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Waikeria Prison a crisis in waiting

Editorial

The end of the riot at Waikeria Prison and reason for it has led to strong calls for the reformation of the whole prison system.

Reactions to the six-day standoff, which only ended when 16 prisoners who had climbed on to a roof and set numerous fires surrendered, is mixed.

Many believe the prisoners — all said to be gang members with some Australian deportees — were a band of thugs who did immense damage and Corrections staff and police were weak to let things go on as long as they did.

In the other camp are those who believe the men were reacting to enduring conditions more like the infamous French prison Devil's Island.

The truth lies somewhere in between but the riot could have some benefits for the thousands incarcerated in this country as they have led to calls for an inquiry into the system or rather to implement recommendations already there.

Corrections has launched two inquiries into the incident and the police will also review it but that is not enough to satisfy those calling for an independent inquiry.

They include Human Rights chief commissioner Paul Hunt, who said the Ombudsman should carry out an independent inquiry.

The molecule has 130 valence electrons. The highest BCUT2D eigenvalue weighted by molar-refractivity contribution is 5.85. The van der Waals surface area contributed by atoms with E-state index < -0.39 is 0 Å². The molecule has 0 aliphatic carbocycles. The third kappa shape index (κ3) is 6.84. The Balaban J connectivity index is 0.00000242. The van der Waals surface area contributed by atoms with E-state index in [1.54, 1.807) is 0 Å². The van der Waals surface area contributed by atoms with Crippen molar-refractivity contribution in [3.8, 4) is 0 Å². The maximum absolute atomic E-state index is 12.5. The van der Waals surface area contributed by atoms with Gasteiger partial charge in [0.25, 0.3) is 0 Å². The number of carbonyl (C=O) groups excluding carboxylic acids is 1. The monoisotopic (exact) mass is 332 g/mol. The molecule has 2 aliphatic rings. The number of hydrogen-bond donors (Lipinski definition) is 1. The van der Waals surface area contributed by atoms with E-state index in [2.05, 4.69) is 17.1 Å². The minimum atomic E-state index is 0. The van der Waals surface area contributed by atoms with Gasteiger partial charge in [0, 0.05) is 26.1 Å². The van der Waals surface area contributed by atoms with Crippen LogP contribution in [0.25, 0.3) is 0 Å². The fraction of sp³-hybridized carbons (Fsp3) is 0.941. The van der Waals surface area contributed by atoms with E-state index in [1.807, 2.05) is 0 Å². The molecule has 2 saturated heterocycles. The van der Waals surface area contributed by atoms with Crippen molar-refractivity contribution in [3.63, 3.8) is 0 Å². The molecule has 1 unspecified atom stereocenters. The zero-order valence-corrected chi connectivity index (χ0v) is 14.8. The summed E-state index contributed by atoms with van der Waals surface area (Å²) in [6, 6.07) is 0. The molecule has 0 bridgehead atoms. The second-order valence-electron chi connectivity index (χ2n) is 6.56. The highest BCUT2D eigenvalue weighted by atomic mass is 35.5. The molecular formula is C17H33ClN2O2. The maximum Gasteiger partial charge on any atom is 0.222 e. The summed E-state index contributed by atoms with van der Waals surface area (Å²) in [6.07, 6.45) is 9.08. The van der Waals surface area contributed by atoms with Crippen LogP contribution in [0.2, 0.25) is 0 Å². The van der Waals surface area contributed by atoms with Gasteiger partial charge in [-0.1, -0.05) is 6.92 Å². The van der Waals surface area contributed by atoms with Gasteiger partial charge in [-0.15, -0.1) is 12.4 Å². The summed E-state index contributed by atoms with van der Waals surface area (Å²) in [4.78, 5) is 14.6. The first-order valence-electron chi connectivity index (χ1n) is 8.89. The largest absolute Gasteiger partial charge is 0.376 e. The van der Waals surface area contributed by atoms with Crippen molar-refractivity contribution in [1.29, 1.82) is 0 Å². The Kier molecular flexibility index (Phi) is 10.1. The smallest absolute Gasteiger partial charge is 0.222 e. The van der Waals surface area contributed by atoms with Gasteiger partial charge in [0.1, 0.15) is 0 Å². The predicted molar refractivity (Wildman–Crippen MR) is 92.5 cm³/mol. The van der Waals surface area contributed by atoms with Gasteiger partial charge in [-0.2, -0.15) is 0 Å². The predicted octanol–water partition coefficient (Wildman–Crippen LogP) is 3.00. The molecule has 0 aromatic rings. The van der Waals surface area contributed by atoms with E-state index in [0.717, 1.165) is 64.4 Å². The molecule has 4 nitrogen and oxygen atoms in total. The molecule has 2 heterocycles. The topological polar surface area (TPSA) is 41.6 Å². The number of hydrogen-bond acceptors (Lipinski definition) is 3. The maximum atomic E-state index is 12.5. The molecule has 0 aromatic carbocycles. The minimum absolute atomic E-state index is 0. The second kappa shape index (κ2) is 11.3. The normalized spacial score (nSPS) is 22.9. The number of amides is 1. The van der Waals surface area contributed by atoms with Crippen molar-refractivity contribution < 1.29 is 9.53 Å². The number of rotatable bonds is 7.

“Let's see what an inquiry establishes but keep in mind the Ombudsman's team of investigators has been telling us for years conditions in many of our prisons are substandard and do not meet basic international human rights requirements, he said.

The Ombudsman published a report in August which said the Waikeria high security complex was no longer fit-for-purpose. The Government cancelled National's plans to build a new mega-prison.

Justice advisory group Just Speak and Amnesty International are also calling for an independent inquiry.

Last year the Government announced the $98m Hokai Rangi Maori Pathways programme to try to combat recidivism. More than 60 percent of prisoners reoffend within two years of their release. More than half are Maori.

Minister of Corrections Kelvin Davis said none of the protestors had complained about their living conditions through official channels.

But Maori leaders are questioning how many knew of their rights or how to access those channels.

Cynics say the prisoners have achieved their initial aim with Waikeria now largely destroyed and the inmates all moved.

But the whole prison system in New Zealand is no joke. Whatever people may think of the 16 prisoners, the system is in need of urgent review.